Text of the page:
A commercial company wants to launch small payloads into the Earth’s orbit and is conducting tests for a future launch from Alaska Aerospace Corporation’s facility at Narrow Cape.
The goal is to develop a streamlined rocket or vehicle to carry small payloads.
The company employees of Vector conduct tests with a simulation rocket.
Pacific Spaceport Complex facilities director Bruce Walter enters what looks like a locker room. It’s important that no dust gets through.
“This is where you would don your white robe, if you will,” Walter said. “Booties, pants, hoods, and you’d walk through the air bath, which is just a big air Jacuzzi, gets all the dust off of you, HEPA (high-efficiency particulate air) filter’s at the bottom to take the particles out, and then you step into the clean room.”
The well-lit clean room is big: the high ceiling dwarfs anyone who enters. It’s like a cathedral, but for spaceships. Staff prepares satellites, also known as payloads, for launch in the building.
A test model — 43-feet-long and 3-and-a-half-foot-wide dark gray rocket — sits on one side of the room. “Vector” is lettered in orange along the side.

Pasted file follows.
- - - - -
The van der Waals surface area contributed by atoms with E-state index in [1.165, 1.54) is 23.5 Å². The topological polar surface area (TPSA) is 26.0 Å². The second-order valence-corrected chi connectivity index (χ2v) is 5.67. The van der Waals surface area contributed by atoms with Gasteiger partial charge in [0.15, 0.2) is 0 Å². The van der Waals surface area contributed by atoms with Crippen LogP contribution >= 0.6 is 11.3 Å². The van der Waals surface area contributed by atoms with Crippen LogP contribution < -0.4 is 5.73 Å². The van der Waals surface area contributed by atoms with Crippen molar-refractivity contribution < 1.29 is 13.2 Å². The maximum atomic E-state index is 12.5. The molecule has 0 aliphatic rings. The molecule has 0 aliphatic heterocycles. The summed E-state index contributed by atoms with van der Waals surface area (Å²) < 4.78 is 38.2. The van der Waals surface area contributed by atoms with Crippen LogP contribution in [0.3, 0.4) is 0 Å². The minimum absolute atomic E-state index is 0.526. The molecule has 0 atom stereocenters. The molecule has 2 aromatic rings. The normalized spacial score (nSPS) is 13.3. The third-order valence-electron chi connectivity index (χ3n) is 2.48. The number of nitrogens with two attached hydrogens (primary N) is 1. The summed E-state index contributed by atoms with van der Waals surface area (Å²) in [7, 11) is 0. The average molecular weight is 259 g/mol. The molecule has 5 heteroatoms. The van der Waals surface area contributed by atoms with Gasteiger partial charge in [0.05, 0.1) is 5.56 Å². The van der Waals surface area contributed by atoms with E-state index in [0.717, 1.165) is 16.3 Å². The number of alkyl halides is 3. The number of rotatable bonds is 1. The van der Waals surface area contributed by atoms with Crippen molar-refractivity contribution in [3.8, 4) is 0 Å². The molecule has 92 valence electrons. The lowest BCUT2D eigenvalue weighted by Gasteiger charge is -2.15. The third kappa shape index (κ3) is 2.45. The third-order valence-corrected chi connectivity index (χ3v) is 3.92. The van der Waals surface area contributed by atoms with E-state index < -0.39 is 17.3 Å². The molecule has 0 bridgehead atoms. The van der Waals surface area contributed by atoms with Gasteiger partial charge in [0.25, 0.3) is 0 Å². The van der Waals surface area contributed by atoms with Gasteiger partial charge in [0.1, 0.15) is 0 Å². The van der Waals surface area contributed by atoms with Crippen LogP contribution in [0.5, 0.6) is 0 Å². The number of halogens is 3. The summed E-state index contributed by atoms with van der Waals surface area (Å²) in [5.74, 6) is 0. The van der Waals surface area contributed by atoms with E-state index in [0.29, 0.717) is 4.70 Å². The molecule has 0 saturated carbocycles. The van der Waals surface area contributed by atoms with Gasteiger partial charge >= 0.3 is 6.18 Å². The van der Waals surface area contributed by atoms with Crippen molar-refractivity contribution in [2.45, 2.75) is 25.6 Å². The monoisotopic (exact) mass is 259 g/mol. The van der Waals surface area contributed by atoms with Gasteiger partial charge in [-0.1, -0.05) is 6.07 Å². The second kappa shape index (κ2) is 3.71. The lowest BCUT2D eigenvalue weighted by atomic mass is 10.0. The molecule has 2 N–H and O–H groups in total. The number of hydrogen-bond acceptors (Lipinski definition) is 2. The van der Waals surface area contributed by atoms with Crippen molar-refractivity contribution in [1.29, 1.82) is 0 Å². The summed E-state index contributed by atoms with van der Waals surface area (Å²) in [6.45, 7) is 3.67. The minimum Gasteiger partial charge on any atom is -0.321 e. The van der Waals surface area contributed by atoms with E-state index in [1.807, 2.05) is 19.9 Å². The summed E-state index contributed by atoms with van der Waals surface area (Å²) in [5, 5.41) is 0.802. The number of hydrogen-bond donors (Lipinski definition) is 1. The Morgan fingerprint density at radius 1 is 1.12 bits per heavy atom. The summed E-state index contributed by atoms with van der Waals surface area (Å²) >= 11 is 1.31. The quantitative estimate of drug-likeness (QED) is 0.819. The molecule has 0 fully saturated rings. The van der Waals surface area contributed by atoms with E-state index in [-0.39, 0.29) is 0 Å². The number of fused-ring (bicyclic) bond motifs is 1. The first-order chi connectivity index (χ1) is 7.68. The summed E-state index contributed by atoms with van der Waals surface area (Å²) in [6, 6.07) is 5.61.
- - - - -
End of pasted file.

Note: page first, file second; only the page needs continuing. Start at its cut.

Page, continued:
“They’re going through the steps to make sure that all of their procedures work with the real vehicle,” Walter said. “This is a mock up. If you look in the back end of it, it’s just a big, empty tube.”
The exercises this week are part of a test run, said Vector launch services president John Garvey. The company will focus on the operations, like moving the vehicle around.
“We’re just trying to establish that as the basis so that when we move up to the next level, issues like transporting it, picking it up, erecting it vertical will already have been accepted as normal so we can start working on the next level of functions,” Garvey said.